iii. Disulphide bridges.
Each amino acid has a chain designated a ‘R’ (alkyl group). The various amino acids differ in their side chains or alkyl groups (R).
Disulphide bridges are found only in sulphur-containing protein molecules. The presence of hydrogen bonding and disulphide bridges in protein molecules cause it to fold to produce secondary, tertiary and quaternary structures.

Q.4)  (a) Define the term lipid. 

Answer: 
The term lipid is derived from Greek word “lipose” which means “fats”. Lipids are defined as biological molecules obtained from plant and animal tissues. They are not soluble in water, but are soluble in non-polar organic solvents, such as alcohol, chloroform, ether etc.

Q.4) (b) Distinguish between fats and oils. 

Answer: 

FatsOils
Those triglycerides in which long-chain saturated fatty acid components predominate, tend to be solid or semisolid at room temperature e.g. palmitic acid. These are glycerol esters which contain higher proportion of unsaturated fatty acid components which make them liquids at room temperature e.g. oleic acid. 
Fats are mainly present in animals. Oils are mainly present in plants and in fish. 
Distinguish between fats and oils

Q.4) (c) List four foods you eat that contain lipids. 

Answer: 
Milk, Fish, Cheese, Meat and Butter are rich sources of lipids.

Q.4) (d) How are lipids important to your body? 

Answer:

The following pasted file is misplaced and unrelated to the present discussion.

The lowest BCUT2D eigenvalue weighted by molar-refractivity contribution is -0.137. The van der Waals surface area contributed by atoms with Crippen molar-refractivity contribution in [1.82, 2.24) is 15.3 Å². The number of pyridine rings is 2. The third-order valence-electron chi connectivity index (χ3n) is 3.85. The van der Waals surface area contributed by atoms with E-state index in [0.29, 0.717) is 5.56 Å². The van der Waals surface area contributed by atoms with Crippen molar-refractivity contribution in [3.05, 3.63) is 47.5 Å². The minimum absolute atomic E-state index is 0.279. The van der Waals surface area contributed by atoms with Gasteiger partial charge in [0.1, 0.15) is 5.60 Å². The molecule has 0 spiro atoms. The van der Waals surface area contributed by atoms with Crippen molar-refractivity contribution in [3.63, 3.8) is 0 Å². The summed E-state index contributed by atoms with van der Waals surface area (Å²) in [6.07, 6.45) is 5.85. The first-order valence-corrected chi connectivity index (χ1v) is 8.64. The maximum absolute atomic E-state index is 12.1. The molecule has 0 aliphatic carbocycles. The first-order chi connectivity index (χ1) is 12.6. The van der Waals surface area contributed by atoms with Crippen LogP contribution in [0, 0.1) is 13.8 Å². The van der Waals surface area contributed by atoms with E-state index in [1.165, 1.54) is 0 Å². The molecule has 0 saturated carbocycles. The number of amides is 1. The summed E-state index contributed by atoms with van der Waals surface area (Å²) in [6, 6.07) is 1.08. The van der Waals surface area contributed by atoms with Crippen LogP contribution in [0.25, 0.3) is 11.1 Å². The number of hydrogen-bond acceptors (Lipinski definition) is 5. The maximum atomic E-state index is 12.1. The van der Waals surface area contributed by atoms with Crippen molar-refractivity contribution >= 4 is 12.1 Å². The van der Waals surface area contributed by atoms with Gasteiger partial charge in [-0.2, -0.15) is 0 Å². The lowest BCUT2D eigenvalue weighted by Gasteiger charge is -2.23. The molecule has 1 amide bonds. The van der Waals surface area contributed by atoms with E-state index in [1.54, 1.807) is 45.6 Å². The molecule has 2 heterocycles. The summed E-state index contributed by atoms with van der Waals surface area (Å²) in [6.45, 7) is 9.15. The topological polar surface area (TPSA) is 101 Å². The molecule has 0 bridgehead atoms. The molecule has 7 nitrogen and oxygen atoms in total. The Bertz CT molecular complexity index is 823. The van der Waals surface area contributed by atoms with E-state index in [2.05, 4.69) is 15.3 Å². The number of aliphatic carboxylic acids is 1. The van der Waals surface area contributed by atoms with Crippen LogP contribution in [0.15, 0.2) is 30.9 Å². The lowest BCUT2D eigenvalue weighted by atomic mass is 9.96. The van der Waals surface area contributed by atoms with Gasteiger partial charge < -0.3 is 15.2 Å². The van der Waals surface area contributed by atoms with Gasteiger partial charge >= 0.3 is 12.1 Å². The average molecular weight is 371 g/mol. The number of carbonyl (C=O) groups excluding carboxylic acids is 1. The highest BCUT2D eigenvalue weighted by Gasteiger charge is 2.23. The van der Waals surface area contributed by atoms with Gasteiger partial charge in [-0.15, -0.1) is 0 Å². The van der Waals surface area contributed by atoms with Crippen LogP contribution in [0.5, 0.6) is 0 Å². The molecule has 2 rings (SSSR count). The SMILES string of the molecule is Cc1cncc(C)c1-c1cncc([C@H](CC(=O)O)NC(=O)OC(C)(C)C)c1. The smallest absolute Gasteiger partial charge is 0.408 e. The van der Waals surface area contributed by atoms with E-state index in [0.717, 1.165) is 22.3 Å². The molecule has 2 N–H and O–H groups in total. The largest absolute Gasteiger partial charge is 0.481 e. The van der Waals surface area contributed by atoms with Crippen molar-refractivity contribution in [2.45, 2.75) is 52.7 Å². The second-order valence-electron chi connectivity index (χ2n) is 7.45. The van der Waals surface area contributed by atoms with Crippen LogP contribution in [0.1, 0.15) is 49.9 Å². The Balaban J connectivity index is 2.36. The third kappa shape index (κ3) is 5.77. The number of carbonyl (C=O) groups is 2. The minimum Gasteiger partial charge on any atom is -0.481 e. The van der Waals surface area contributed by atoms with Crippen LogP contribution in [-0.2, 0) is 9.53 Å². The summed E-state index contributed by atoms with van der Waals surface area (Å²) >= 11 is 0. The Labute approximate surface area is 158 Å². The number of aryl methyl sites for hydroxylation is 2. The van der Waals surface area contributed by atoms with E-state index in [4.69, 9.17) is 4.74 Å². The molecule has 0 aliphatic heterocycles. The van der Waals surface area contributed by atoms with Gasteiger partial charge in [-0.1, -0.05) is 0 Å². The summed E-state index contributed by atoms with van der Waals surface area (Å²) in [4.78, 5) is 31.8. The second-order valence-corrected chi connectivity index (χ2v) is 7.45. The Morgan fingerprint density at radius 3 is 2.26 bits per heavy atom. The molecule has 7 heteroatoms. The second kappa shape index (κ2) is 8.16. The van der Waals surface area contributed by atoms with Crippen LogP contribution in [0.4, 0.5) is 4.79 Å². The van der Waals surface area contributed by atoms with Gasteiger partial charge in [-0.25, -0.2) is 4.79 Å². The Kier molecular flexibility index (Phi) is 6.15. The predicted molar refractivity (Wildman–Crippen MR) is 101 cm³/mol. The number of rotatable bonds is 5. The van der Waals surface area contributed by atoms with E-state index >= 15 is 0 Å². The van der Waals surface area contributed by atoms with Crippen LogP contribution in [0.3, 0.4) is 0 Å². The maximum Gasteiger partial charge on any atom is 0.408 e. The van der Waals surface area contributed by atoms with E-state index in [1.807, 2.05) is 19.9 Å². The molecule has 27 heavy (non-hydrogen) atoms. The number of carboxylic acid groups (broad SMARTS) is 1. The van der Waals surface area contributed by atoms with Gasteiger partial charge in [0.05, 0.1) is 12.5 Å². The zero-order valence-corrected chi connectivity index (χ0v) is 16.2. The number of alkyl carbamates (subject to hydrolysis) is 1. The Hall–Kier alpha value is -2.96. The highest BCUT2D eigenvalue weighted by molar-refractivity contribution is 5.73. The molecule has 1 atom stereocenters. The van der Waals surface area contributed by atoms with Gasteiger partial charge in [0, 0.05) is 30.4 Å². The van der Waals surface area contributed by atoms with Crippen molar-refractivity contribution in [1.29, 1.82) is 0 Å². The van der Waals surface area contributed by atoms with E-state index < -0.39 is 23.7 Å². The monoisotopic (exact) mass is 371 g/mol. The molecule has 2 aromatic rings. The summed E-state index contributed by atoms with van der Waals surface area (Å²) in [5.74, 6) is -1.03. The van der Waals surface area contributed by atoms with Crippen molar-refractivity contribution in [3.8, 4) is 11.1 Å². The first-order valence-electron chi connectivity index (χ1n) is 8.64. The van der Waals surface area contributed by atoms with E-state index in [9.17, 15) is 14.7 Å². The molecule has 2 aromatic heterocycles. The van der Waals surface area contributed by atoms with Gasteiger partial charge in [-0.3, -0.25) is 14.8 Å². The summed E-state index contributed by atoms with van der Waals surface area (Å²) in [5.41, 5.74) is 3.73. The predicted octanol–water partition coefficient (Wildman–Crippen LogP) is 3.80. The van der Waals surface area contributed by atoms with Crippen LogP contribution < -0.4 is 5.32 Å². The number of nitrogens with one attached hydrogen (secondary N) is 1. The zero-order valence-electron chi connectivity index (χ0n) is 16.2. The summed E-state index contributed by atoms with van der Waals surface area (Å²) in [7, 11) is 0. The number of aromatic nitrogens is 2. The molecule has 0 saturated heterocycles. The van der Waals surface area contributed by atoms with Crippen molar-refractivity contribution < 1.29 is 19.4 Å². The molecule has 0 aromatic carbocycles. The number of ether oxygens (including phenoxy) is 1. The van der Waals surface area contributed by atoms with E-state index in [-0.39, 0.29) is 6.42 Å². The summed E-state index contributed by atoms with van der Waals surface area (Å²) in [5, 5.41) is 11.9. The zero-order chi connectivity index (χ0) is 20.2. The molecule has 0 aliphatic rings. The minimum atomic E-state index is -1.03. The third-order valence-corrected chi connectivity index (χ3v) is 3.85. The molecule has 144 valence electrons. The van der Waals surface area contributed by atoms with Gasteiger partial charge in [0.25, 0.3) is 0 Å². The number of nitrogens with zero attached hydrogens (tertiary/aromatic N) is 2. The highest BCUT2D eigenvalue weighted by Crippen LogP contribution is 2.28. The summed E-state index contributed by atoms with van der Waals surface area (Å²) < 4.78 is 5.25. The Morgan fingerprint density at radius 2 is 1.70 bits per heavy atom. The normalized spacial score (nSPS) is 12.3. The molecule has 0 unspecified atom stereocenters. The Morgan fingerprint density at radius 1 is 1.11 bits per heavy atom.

Importance of Lipids in Human Body:
1. Lipids perform many important functions in the body. Their most important function is the long-term storage of energy. One gram of fat contains approximately twice more energy than a gram of carbohydrate or protein.
2. The fatty tissues in our body are made from lipids. A protective layer of fat around our heart, kidneys etc. reduces the impact of any external jerk or shock.
3. Lipids are and integral part of cell-protoplasm and plasma membrane.
4. Lipids such as cholesterol etc acts as hormones to regulate body functions.

Read more: KPK Class 10 Chemistry Notes Chapter 11 (Organic Chemistry)

Q.5) (a) How would you justify DNA as genetic code of life?  

Answer: 
DNA has the ability to reproduce, store and transmit genetic information from generation to generation. The genetic information for the cell are contained in the form of specific codes in DNA molecules. DNA also instructs how to synthesize a particular protein from amino acids. These instructions are known as genetic code. 

Q.5) (b) Distinguish between DNA and RNA. 

Answer: 

DNARNA
DNA stands for deoxyribonucleic acid and mostly found in nucleus and nucleoidRNA stands for ribonucleic acid and mostly found in cytoplasm
The sugar is deoxyribose and have the nitrogenous base ThymineIn RNA sugar is ribose with nitrogenous base Uracil instead of thymine.
A pairs with T and C pairs with GA pairs with U and C pairs with G
DNA is double-stranded and it exhibits a double-helix structure. RNA is single strand, sometimes forms secondary and tertiary structures.
Carries the genetic information necessary for the development, functioning, and reproductionInvolved in protein synthesis, sometimes regulates gene expression.

Q.5) (c) Explain the functions of DNA. 

Answer: 
Functions of DNA:
1. DNA has the ability to reproduce, store and transmit genetic information from generation to generation. The genetic information for the cell are contained in the form of specific codes in DNA molecules.